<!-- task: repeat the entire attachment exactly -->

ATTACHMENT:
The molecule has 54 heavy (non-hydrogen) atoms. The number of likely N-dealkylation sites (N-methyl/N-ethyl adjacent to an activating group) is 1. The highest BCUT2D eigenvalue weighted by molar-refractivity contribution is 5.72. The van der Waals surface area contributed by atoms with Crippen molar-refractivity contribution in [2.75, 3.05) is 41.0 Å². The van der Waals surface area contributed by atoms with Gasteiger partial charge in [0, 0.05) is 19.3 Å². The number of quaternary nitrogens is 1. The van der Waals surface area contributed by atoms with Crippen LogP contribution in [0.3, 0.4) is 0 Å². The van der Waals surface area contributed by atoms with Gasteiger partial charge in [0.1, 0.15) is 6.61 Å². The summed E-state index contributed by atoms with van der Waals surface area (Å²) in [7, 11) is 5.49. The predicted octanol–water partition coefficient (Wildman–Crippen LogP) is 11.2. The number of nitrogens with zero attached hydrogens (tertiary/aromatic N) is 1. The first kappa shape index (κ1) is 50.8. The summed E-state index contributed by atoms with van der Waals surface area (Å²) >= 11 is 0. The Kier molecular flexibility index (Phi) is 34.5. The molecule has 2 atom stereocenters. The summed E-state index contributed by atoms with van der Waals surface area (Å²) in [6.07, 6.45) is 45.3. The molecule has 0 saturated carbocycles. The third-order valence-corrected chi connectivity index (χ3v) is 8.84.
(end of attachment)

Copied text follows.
The molecule has 54 heavy (non-hydrogen) atoms. The number of likely N-dealkylation sites (N-methyl/N-ethyl adjacent to an activating group) is 1. The highest BCUT2D eigenvalue weighted by molar-refractivity contribution is 5.72. The van der Waals surface area contributed by atoms with Crippen molar-refractivity contribution in [2.75, 3.05) is 41.0 Å². The van der Waals surface area contributed by atoms with Gasteiger partial charge in [0, 0.05) is 19.3 Å². The number of quaternary nitrogens is 1. The van der Waals surface area contributed by atoms with Crippen LogP contribution in [0.3, 0.4) is 0 Å². The van der Waals surface area contributed by atoms with Gasteiger partial charge in [0.1, 0.15) is 6.61 Å². The summed E-state index contributed by atoms with van der Waals surface area (Å²) in [7, 11) is 5.49. The predicted octanol–water partition coefficient (Wildman–Crippen LogP) is 11.2. The number of nitrogens with zero attached hydrogens (tertiary/aromatic N) is 1. The first kappa shape index (κ1) is 50.8. The summed E-state index contributed by atoms with van der Waals surface area (Å²) >= 11 is 0. The Kier molecular flexibility index (Phi) is 34.5. The molecule has 2 atom stereocenters. The summed E-state index contributed by atoms with van der Waals surface area (Å²) in [6.07, 6.45) is 45.3. The molecule has 0 saturated carbocycles. The third-order valence-corrected chi connectivity index (χ3v) is 8.84.